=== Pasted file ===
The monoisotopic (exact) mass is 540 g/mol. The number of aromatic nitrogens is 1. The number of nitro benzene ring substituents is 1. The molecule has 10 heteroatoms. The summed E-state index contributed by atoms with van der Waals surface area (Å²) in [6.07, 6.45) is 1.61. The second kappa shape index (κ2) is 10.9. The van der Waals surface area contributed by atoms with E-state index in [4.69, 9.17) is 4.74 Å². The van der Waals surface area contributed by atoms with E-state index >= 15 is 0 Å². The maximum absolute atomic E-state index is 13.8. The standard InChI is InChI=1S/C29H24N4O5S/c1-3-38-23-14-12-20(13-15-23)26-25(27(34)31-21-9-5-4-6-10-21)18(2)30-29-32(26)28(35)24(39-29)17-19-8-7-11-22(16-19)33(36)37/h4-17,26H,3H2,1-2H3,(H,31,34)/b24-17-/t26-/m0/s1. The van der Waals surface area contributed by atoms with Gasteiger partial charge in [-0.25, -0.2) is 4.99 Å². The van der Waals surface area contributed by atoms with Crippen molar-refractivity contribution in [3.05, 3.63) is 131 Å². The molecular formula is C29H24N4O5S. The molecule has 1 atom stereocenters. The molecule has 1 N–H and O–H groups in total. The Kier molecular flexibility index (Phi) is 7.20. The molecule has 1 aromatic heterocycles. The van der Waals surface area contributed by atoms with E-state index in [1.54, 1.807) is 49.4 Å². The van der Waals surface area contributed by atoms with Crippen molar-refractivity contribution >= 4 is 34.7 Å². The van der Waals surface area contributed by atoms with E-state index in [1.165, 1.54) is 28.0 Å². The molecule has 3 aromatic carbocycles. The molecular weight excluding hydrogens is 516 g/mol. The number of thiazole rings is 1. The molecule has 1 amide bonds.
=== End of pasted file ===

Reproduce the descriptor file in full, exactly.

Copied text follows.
The monoisotopic (exact) mass is 540 g/mol. The number of aromatic nitrogens is 1. The number of nitro benzene ring substituents is 1. The molecule has 10 heteroatoms. The summed E-state index contributed by atoms with van der Waals surface area (Å²) in [6.07, 6.45) is 1.61. The second kappa shape index (κ2) is 10.9. The van der Waals surface area contributed by atoms with E-state index in [4.69, 9.17) is 4.74 Å². The van der Waals surface area contributed by atoms with E-state index >= 15 is 0 Å². The maximum absolute atomic E-state index is 13.8. The standard InChI is InChI=1S/C29H24N4O5S/c1-3-38-23-14-12-20(13-15-23)26-25(27(34)31-21-9-5-4-6-10-21)18(2)30-29-32(26)28(35)24(39-29)17-19-8-7-11-22(16-19)33(36)37/h4-17,26H,3H2,1-2H3,(H,31,34)/b24-17-/t26-/m0/s1. The van der Waals surface area contributed by atoms with Gasteiger partial charge in [-0.25, -0.2) is 4.99 Å². The van der Waals surface area contributed by atoms with Crippen molar-refractivity contribution in [3.05, 3.63) is 131 Å². The molecular formula is C29H24N4O5S. The molecule has 1 atom stereocenters. The molecule has 1 N–H and O–H groups in total. The Kier molecular flexibility index (Phi) is 7.20. The molecule has 1 aromatic heterocycles. The van der Waals surface area contributed by atoms with E-state index in [1.54, 1.807) is 49.4 Å². The van der Waals surface area contributed by atoms with Crippen molar-refractivity contribution >= 4 is 34.7 Å². The van der Waals surface area contributed by atoms with E-state index in [1.165, 1.54) is 28.0 Å². The molecule has 3 aromatic carbocycles. The molecular weight excluding hydrogens is 516 g/mol. The number of thiazole rings is 1. The molecule has 1 amide bonds.